Every year since 1981, the United Nations has observed 21 September as the International Day of Peace (also called World Peace Day) around the world. The day provides us with an opportunity to reflect not only on peace but also on our commitment and actions to promote peace. This is, I think, especially important for us Christians who, like Martha in Luke’s Gospel (10:41) are often “overly anxious and disturbed about many things,” thereby overlooking things that are more important.
It should be clear at the outset that peace — and all it implies — should be very important for every Christian, every parent who wants their children to have a future, every human being on a fragile very threatened planet.
I wrote “peace and all it implies.” Many years ago, in a discussion with a Muslim South African theologian who had lived and suffered under apartheid, the discussion turned to peace. Of course, who could be against peace? He certainly was not against peace. However, he said something I have never forgotten: “Peace is the desire of the powerful, whereas justice is the desire of the weak.” If peace is nothing more than the absence of violence, then one could talk of “peace” where the poor and the weak are so trodden down they offer no resistance. That may be the peace of the cemetery at night. It is not, however, the peace the UN is envisioning much less the peace that Jesus preaches and embodies.
The word peace (eirēnē) appears 21 times in the Gospels alone and most frequently in the Gospels of Luke and John, which tend to be more “theology-oriented” than Matthew and Mark. “Peace” is the greeting with which the disciples are to offer every town where they are to preach the Gospel (Mark 10:12; Luke10:5). “Peace” is the gift that Jesus bestows on the Apostles at the Last Supper (John 14:27) and it is also the greeting of the Risen Christ when he appears to them on Easter Sunday (John 20:19, 21, 26). The peacemakers are blessed by Jesus in the Sermon on the Mount (Matt 5:9).
It is perhaps in the context of the Sermon on the Mount that my South African friend’s comment on peace is best addressed. The peacemakers in the Beatitudes are in a very specific context. They are not merely truce makers. They are listed and identified with the gentle (the non-violent), the merciful, those that single mindedly hunger and thirst for justice (Matt 5:2-10). Any “peace” that is not connected with gentleness, non-violence, mercy and a single-minded hunger and thirst for justice is not the peace of which Jesus is speaking, indeed, the peace which he demands his followers to promote.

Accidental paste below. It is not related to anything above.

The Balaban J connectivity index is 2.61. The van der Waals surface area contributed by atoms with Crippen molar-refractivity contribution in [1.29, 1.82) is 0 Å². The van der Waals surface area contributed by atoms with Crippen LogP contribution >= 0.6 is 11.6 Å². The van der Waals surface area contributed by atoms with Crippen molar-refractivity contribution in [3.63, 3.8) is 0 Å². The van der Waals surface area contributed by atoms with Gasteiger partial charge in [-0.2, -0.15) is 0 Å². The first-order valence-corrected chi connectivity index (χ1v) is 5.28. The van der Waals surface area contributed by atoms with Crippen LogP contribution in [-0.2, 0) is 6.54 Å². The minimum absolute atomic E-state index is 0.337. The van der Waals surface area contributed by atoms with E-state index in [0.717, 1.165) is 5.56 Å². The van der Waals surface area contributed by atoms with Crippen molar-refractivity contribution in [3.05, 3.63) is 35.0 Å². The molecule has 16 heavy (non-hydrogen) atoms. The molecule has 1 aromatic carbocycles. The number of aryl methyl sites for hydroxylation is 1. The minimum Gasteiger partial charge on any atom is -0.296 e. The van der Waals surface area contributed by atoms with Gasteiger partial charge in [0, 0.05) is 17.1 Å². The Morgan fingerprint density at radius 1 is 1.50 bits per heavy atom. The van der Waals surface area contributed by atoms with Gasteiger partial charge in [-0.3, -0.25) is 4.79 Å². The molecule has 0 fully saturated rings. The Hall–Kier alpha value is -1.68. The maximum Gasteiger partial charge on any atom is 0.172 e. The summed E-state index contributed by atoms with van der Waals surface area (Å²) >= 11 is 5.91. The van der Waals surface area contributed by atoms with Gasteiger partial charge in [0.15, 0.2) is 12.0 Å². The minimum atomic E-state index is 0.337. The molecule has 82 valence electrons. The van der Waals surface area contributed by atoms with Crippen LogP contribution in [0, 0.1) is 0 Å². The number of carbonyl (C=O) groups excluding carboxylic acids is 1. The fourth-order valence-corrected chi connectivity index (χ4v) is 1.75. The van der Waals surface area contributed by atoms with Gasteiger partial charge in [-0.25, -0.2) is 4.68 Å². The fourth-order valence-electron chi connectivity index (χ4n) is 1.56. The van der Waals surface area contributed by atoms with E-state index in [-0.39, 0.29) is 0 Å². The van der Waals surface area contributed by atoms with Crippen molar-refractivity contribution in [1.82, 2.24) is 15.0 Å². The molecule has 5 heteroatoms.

Virtues among Christians can be more or less “popular.” In some quarters, things like purity, fortitude, righteousness and long suffering are treated as a “premier virtues.” Unfortunately, other virtues such a gentleness, non-violence, mercy, peacemaking, compassion and joy tend to recede in the spiritual lives — and examinations of conscience! — of many. That is a loss. It overlooks things that were central to the life and teaching of Jesus and also takes a great deal of joy and gentleness out of what is supposed to be Good News.
The UN understandably does not speak of peace in the same way as Jesus. However, it does stress that no peace is truly peace unless it is sustainable. Connecting with Matthew 25:31ff, any peace in which the hungry go unfed, the thirsty unslaked, the naked unclothed, the sick and imprisoned ignored is not a peace worthy of the name certainly for Christians but also not for the UN.
When Pope Paul VI addressed the UN General Assembly on 4 October (the Feast of St. Francis of Assisi) 1965, he made the clarion call jamais plus la guerre, jamais plus! “War! Never again, never again!” Every pope who has addressed the General Assembly since then has made a just and sustainable peace the center of his address. A just and sustainable peace — the peace Jesus preaches and demands, the sustainable peace of the International Day of Peace — is central to what it means to be a Catholic Christian, indeed any Christian!
As we observe another International Day of Peace, the 55th anniversary of Pope Paul VI’s address to the UN General Assembly and the Feast of Francis of Assisi on 4 October, there is perhaps more injustice and violence — physical, psychological, social, racial and sexual — in our world than ever.
The UN International Day of Peace forcefully reminds us that we cannot be indifferent to this. The Gospel teaches us (Matthew 25:31-46) that our very salvation depends upon our response to it.